In Honor of Nobel Laureate Prof. Ferid Murad

Abstract Submission Open! About 500 abstracts submitted from about 60 countries

Featuring 9 Nobel Laureates and other Distinguished Guests

Abstract Submission

Nektarios Tavernarakis

University of Crete

Cellular Energy Homeostasis In Neurodegeneration And Ageing
Yoshikawa International Symposium (2nd Intl. Symp. on Oxidative Stress for Sustainable Development of Human Beings)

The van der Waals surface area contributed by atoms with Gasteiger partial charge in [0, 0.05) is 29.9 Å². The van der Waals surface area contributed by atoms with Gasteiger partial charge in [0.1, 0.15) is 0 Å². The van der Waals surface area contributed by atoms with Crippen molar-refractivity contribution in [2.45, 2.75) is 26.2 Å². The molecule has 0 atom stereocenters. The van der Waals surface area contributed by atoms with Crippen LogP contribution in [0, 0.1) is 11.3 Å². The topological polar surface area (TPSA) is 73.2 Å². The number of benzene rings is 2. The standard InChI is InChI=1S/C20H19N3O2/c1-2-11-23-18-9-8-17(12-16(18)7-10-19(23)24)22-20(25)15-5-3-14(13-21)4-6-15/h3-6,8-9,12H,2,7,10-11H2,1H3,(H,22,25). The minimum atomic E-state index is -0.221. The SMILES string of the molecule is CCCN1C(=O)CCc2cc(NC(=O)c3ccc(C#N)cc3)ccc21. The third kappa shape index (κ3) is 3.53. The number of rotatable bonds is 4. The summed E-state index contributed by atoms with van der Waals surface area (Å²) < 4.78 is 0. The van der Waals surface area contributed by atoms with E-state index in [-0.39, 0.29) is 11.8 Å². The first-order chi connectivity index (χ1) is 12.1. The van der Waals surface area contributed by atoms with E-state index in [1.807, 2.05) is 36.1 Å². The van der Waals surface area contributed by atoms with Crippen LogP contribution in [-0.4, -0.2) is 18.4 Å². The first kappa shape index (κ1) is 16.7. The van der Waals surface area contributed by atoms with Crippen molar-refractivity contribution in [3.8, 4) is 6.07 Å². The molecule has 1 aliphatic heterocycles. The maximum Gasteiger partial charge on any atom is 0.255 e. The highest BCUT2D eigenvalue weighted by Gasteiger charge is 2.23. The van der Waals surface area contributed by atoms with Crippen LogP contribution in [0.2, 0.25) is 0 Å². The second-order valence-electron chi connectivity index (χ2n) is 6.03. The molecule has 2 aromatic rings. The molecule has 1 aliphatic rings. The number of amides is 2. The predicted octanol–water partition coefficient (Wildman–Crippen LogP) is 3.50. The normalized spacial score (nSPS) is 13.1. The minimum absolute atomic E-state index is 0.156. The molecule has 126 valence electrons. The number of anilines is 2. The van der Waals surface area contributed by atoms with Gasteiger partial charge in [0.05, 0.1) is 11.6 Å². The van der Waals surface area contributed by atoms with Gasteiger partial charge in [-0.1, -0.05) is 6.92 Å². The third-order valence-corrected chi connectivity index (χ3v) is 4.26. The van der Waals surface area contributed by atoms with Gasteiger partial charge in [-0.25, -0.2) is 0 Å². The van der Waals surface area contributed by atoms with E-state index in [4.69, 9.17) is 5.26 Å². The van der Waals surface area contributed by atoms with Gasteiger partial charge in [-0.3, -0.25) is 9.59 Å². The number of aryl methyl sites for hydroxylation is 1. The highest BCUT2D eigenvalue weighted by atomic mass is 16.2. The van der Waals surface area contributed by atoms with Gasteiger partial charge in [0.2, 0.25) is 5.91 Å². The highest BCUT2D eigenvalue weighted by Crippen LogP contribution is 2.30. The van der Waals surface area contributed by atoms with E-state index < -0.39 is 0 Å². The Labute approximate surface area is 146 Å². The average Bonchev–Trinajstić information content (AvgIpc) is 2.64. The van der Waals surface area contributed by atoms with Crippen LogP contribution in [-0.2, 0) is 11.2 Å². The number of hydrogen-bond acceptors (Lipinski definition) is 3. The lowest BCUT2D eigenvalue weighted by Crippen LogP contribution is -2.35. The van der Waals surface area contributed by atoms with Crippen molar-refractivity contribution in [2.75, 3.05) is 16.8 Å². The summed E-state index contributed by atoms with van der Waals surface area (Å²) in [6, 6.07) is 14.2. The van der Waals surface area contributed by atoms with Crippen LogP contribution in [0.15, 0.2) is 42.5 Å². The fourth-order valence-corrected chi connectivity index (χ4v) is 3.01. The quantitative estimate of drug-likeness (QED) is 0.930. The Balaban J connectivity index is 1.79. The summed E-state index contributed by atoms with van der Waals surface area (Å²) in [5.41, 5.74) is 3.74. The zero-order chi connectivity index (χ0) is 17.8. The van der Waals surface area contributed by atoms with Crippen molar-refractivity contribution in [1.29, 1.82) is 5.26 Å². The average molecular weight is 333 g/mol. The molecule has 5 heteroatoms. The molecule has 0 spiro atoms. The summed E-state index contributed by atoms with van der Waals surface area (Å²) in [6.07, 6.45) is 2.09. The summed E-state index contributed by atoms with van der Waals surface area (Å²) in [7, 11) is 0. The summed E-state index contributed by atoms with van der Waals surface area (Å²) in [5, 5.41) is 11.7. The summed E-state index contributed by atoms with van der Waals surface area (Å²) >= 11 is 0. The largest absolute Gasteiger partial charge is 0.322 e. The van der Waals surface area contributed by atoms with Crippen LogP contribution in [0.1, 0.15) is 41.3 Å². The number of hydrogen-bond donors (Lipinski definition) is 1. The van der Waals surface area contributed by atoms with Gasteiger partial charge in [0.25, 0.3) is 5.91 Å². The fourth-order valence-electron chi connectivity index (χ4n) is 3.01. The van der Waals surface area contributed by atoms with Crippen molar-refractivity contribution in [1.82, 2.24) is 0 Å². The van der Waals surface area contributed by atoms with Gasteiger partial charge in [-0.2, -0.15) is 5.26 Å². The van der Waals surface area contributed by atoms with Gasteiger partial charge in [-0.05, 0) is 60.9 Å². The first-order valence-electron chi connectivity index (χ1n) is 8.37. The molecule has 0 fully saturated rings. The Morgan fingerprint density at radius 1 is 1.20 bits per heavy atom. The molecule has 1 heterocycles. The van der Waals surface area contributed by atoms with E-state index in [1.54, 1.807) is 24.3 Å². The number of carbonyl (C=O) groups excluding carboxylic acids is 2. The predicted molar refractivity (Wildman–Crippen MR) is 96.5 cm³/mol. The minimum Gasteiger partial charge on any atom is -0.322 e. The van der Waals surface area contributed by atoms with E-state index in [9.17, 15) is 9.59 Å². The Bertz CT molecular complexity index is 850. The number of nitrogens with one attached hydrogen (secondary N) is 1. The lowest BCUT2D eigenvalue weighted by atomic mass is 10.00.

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Ageing is driven by the inexorable and stochastic accumulation of damage in biomolecules vital for proper cellular function. Although this process is fundamentally haphazard and uncontrollable, senescent decline and ageing is broadly influenced by genetic and extrinsic factors. Numerous gene mutations and treatments have been shown to extend the lifespan of diverse organisms ranging from the unicellular Saccharomyces cerevisiae to primates. It is becoming increasingly apparent that most such interventions ultimately interface with cellular stress response mechanisms, suggesting that longevity is intimately related to the ability of the organism to effectively cope with both intrinsic and extrinsic stress. Key determinants of this capacity are the molecular mechanisms that link ageing to main stress response pathways, and mediate age-related changes in the effectiveness of the response to stress. How each pathway contributes to modulate the ageing process is not fully elucidated. A better understanding of the dynamics and reciprocal interplay between stress responses and ageing is critical for the development of novel therapeutic strategies that exploit endogenous stress combat pathways against age-associated pathologies. Mitochondria, the indispensable and highly dynamic, energy-generating organelles in all eukaryotic cells, play essential roles in fundamental cellular processes. Neuronal cells depend, perhaps more than any other cell type, on proper mitochondrial function. Mitochondrial impairment is a major hallmark of several age-related neurodegenerative pathologies, including Alzheimer’s disease. Interestingly, accumulation of damaged mitochondria has been observed in post-mortem brain of Alzheimer’s disease patients. Mitophagy is a selective type of autophagy mediating elimination of damaged mitochondria, and the major degradation pathway, by which cells regulate mitochondrial number in response to their metabolic state. However, little is known about the role of mitophagy in the pathogenesis of Alzheimer’s disease. Although disease-associated tau and amyloid β are known to deregulate mitochondrial function, it remains elusive whether they also directly influence the efficiency of mitophagy. To address this question, we developed an in vivo imaging system to monitor mitophagy in neurons. We demonstrated that neuronal mitophagy is impaired in C. elegans models of Alzheimer’s disease. Urolithin A- and nicotinamide mononucleotide-induced mitophagy ameliorates several pathological features of Alzheimer’s disease, including cognitive defects. Mitophagy stimulation restores memory impairment. Age-dependent decline of mitophagy both inhibits removal of dysfunctional or superfluous mitochondria and impairs mitochondrial biogenesis resulting in progressive mitochondrial accretion and consequently, deterioration of cell function. Our findings suggest that impaired removal of damaged mitochondria is a pivotal event in Alzheimer’s disease pathogenesis highlighting mitophagy as a potential therapeutic intervention.